Isaac Aimed at Lower Keys as State of Emergency Issued for Florida
Around the State
With Florida now under a state of emergency, Tropical Storm Isaac is expected to reach the Florida Keys and the southern Florida peninsula Sunday or Sunday night, as the system grows into a hurricane.
Landfall is also currently forecast in the western Florida Panhandle, according to the National Hurricane Center.
Still, what the storm means for the Republican National Convention remains unknown.
On Saturday, Gov. Rick Scott issued an executive order that declared Florida under a state of emergency.
“While Florida is facing another tropical storm, our State Emergency Response Team prepares for these types of weather events year round," Gov. Rick Scott stated Saturday in a release.
"The executive order is a normal step in these preparations, activating resources to assist local officials in response to an emergency. Florida’s emergency response officials are accustomed to protecting the 19 million residents and hundreds of thousands of visitors here every day. I am leading twice-daily briefings with local, state, federal partners as well as those involved with the Republican National Convention. Preparation is a key to success and all visitors can be assured they are safe in Florida.”
Scott’s order activates the Florida National Guard and waives the collection of tolls on the Florida Turnpike and other public roads as they are needed for the emergency.
The center of the storm should remain in the Gulf west of Tampa, with winds and rains reaching the west coast early next week.
However, the outlook may change depending upon what happens as the system crosses Cuba.
Isaac was somewhat disrupted as it crossed Haiti, according to the National Hurricane Center, causing the system to jog a little more westward.
At 11 a.m. Saturday, Isaac was near eastern Cuba, about 40 miles east of Guantanamo, with maximum winds of 60 miles per hour.
The storm was moving northwest at 17 mph.
Hurricane warnings are in place for the Florida Keys and the west coast of Florida, from Bonita Beach south to Ocean Reef and across Florida Bay.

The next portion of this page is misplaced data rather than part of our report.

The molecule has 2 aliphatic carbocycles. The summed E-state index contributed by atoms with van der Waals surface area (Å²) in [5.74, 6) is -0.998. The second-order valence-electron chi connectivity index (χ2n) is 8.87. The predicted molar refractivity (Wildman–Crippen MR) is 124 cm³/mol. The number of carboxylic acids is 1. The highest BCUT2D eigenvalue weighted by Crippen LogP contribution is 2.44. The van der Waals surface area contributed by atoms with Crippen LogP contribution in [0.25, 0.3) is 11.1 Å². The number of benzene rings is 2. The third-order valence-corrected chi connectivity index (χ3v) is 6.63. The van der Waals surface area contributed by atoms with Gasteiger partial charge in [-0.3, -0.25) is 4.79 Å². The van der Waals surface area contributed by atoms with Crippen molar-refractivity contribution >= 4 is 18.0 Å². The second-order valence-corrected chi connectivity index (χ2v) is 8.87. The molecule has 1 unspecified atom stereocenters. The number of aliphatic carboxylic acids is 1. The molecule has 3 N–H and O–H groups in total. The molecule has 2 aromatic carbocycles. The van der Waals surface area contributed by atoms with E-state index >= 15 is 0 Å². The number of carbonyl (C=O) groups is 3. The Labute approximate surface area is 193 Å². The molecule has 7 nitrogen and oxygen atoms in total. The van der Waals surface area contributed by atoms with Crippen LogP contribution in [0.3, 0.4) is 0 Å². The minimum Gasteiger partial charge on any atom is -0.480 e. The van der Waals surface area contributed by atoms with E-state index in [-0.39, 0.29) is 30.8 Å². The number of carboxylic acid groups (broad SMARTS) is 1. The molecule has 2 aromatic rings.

No evacuation order has been called for the Lower Keys, but "Monroe County emergency management officials are urging visitors to leave the Keys if they have the means to do so safely," the Key West Keynoter reported. "For those that can’t, officials are directing them to stay inside during the storm."
Tropical storm warnings are now in place along Florida’s east coast, from Sebastian Inlet south and on the west coast.
Tropical storm watches extend north along the east coast from Sebastian Inlet north to Flagler Beach.
On the west coast, a watch is in place north of Bonita Beach to Tarpon Springs.
Gov. Rick Scott, who is holding two statewide conference calls a day as the storm approaches, traveled to the Emergency Operations Center in Broward County Saturday for updates on the storm.
“At this point, everyone is comfortable we’re going to have a great convention,” Gov. Rick Scott told the media at the Florida Emergency Operations Center in Tallahassee on Friday. “The delegates are coming down, they’re going to have a great experience. They’re going to see a little bit of rain, a little bit of wind in Florida; they’re going to see how nice people are in Florida.”
Emergency supply lines, including prepacked meals and generators, have been set up in Jacksonville and Orlando, to be sent to areas that may be impacted.
Bryan Koon, director at Florida Division of Emergency Management, said convention delegates from across the nation will receive information in their welcome packets about tropical storm watches, storm warnings and what to do when encountering rip tides if they head into the surf while in town for the Republican National Convention.
Koon said a concern along the Big Bend may be the rains, as the region continues to dry out from Tropical Storm Debby and nearly six weeks of heavy rains.
Reach Jim Turner at email@example.com or at (772) 215-9889.